If you know chickens you possibly know the sounds. The sounds I hear in my head right now are the cutest little sounds. Yet, I know these were not sounds of contentment, but sounds of fear. Fear they endured when they were caught and shoved into these crates with other chickens. Fear as they were driven through the cold at night (a time when they typically sleep – which of course makes this whole despicable process even sadder, if that were possible), and, of course, the fear of slowly being trucked to their deaths.


Each individual bird goes through this – not just thousands, but millions of them.


Each precious little bird, whose body is so fragile, who just wants to live.


To think too much about what each of these gentle birds endures, again, is too much for my mind and heart to process; too much pain, as the reality of it all is too daunting for most of us to ever imagine.


It was not a chorus of cooing, just maybe one or two I could hear. My mind wondered if this was the chick who decided to try to soothe the rest of them with her sweet noises. Her head above the others, looking around and generating this soothing music.


I just wanted to embrace her and hold her and protect her. What I was able to do was tell her I loved her and I was so, so sorry. And that we would continue our work to encourage people to see these birds as individuals who should be able to sing, feel the grass under their feet, and enjoy the sun on their backs.


Thanks to Erika, Eve, Lisa N., Lisa S., Pinky, and Stefanie for being there, for bearing witness.


Thanks for taking photos Erika!


Thursday, July 28, 2016

“We get tired, too”




Recently, I attended a meeting with a local State Senator to encourage him to vote in favor of a bill to allow farm workers to be paid overtime, like most workers are in the state of California. I was honored to sit with seven farm workers and 10 community leaders.

As always, it was an incredible learning experience, and of course one that makes your heart break, but it gives you determination to right the injustices these workers face every day.

One of the farm workers spoke up about the fact that she has to take her kids to the babysitter early in the morning, and when she has to work overtime, she then has to pay the babysitter overtime, so because she receives no additional compensation, she actually earns less money.

Plus, these farm workers have to drive long distances to get to work, as well as deal with the high housing costs that force both parents to work in the fields so they can pay the rent.

They also talked about how much time they spend in the fields and how little time they are able to spend at home. If they were paid overtime, it would at least help make their difficult situation more tolerable, since they would actually be earning more money – money they deserve.

One farm worker also spoke about how some farms have farm workers labor from 9pm until midnight after having worked an 8-hour shift during the day; it breaks up the day, but the farm owners get away with not paying overtime.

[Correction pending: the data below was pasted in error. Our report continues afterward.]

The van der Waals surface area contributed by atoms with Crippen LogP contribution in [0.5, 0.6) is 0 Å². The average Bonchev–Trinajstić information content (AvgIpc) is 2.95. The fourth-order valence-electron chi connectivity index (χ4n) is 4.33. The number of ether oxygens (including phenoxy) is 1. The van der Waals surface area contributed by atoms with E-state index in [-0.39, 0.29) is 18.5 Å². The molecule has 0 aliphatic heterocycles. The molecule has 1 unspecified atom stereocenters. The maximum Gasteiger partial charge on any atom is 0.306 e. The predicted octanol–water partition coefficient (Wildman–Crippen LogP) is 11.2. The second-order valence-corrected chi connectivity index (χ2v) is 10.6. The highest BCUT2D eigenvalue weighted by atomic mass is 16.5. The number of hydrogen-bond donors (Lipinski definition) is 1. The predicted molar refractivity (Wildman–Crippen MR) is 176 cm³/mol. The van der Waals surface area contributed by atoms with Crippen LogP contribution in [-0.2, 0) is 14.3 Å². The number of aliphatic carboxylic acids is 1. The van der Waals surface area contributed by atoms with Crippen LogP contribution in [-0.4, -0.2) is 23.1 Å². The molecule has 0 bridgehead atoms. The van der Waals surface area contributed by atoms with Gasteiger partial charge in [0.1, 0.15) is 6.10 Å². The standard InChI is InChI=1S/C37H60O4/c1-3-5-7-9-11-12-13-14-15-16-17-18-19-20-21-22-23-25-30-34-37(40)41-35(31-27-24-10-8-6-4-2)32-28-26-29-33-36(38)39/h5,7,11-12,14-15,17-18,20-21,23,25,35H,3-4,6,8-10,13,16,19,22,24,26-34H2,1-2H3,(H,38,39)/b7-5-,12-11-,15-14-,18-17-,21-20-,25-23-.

And of course, many farm workers also spoke about being paid by how much they pick vs. receiving an hourly wage.

One farm worker said, “We get tired, too, just like everyone else.”

One of the concerns of the State Senator was that paying overtime wages to farm workers might hurt small farmers (mind you, he was primarily referring to dairy farms). But where this argument fails is that it doesn’t make a difference to the farm worker if it is a small or large farm – they are not being compensated for working overtime as legally required in other industries.

In other words, they are at present being overworked without compensation.

Is it that our policymakers are more concerned with those who are profiting? It seems to me that they should be just as concerned for those who are toiling away in the fields helping small and big farmers make a profit.

From my professional perspective? Currently, Food Empowerment Project has two employees: a part-time person and me. We easily need two additional full-time people, as we have that much work to do, along with even more ideas about what we would like to implement as we grow. But we don’t have them. Why? Because we want to be able to pay employees a living wage and give them benefits (and since I am the founder – I understand that I might not receive a living wage, but as the founder, I make sacrifices). So instead of hiring more people and paying them less, we accept that we have to grow more slowly than I would like until our donations increase in order to do even more.

Perhaps farmers who can’t pay their workers living wages should reconsider growing too big until they can do so.

Rocket science? I don’t think so. Problematic priorities? Methinks yes!

I want to add as well that we had invited Assemblymember Bill Dodd to speak at a big event we had in Vallejo, but when we found out that he had voted against an earlier version of this bill, we rescinded our invitation. It is important for us to remind policymakers of our values and that we do want that reflected in our laws.

Thanks to the United Farm Workers for all of their work on this bill and for inviting other groups to show policymakers there are many of us ready to speak in solidarity for the farm workers.